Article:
Many of the robotics labs also have strong ties to industry partners and collaborators, which enable graduate students to interact with and present their ideas to industry representatives.

close image of a drone

ASU Associate Professor Spring Berman directs the Autonomous Collective Systems Laboratory, where researchers design and control ground and aerial robotic platforms. Photo by Bailey Vidler/ASU

“We cover most if not all the areas of robotics,” said Georgios Fainekos, an associate professor of computer science and engineering in the Fulton Schools. “You can be embedded into a lab of your choice and make progress in your career.”

The new master’s degree program — which has already received more than 200 applications since opening on Nov. 14, 2018 — is just one initiative of many that are working toward effectively utilizing the university’s expansive multidisciplinary research community to expand its impact in the age of robotics and autonomous systems.

“I’m really excited to be a part of the first class of people getting into the program and being a part of what I think will be a much bigger program pretty soon,” said Goldman.

Amanda Stoneman

Science Writer, Ira A. Fulton Schools of Engineering

480-727-5622

ASU research collaboration is expanding design strategies in structural DNA nanotechnology


February 20, 2019

Arizona State University’s Assistant Professor Petr Sulc of the School of Molecular Sciences and the Biodesign Institute recently collaborated with Assistant Professor Thorsten L. Schmidt of Kent State, formerly of Technische Universität Dresden, Germany, to study structural DNA nanotechnology.  

The field of DNA nanotechnology has been one of the most rapidly growing areas of study. Researchers are able to construct intricate DNA sequences, while having precise control over the assembled features. The uses for these applications could yield cost-effective solutions in nanomedicine, and DNA nanotechnology could change the way diseases like cancer or cardiovascular disease are diagnosed or treated in the future.  Assistant Professor Petr Sulc and Grad Research Assistant Erik Poppleton Assistant Professor Petr Sulc (left) and grad research assistant Erik Poppleton. Download Full Image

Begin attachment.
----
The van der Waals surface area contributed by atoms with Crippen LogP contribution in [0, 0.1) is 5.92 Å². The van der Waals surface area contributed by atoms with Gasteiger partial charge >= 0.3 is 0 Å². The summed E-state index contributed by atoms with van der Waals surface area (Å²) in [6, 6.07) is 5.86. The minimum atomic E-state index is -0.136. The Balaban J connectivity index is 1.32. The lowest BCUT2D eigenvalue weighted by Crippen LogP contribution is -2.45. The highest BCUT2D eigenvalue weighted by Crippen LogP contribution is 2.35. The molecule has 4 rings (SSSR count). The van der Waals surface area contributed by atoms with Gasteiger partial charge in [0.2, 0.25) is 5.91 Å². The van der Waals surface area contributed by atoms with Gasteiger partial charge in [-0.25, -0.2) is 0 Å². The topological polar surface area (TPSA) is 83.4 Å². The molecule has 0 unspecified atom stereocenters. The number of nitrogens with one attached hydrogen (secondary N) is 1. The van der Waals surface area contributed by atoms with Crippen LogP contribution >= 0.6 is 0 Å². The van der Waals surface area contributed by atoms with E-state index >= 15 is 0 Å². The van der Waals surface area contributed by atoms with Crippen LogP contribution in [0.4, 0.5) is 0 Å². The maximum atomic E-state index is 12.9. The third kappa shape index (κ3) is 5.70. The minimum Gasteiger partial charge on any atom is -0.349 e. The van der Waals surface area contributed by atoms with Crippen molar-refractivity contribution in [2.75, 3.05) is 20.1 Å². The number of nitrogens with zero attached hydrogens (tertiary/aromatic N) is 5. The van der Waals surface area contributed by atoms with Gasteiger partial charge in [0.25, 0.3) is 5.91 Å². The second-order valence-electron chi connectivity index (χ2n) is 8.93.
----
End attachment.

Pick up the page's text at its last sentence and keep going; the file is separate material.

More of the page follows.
In a recent publication "Triangulated Wireframe Structures Assembled Using Single-Stranded DNA Tiles" in ACS Nano, Sulc's group developed new high-performance simulations to study DNA nanomaterials developed in Schmidt's group in TU Dresden. These novel "DNA triangulated wireframe tiles" allow for assembly of 2D and 3D nanoscale objects out of single-stranded DNAs. These objects assemble out of DNA strands which form a triangular mesh, designed to assemble into a desired shape. However, it turned out that certain structures assembled with no or very low yield. Coarse-grained model and tools for high-performance computation on GPUs, developed in the Sulc lab, were able to simulate the nanostructures consisting of several thousands of nucleotides, and explain at the molecular interaction level the reason for successful or unsuccessful assembly of the designed nanoarrays. 

Schematics of simulation

Coarse-grained molecular dynamics simulations using the oxDNA model of the rhombus structures (left) and a side view showing combined modeled structures showing distinct curvature (right).

The results of the experiment

Structural analysis of the rhombus, tube and ring structures.

Schematics off the simulation

Schematics of the simulation and experiment from Sulc's work. 

Sulc's lab applies broadly the methods of statistical physics and computational modeling to problems in biology, chemistry and nanotechnology. He develops new multiscale models to study interactions between biomolecules. Most of his current efforts focus on modeling nucleic acid interactions in DNA/RNA nanotechnology. 

Sulc joined the School of Molecular Sciences and the Center for Molecular Design and Biomimetics at the Biodesign Institute in January 2018. The highly collaborative and interdisciplinary environment at ASU allows him to directly work side-by-side with experimental groups and develop new computer tools and algorithms that can address challenging problems that arise from nanotechnology, as well as use computer modeling to design novel nanostructures that guide experimental design. 

Additional co-authors of this paper include Erik Poppleton from the Biodesign Center for Molecular Design & Biomimetics; Nayan P. Agarwal, Foram M. Joshi and Michael Matthies from the Center for Advancing Electronics Dresden, Faculty of Chemistry and Food Chemistry.

Communication specialist, School of Molecular Sciences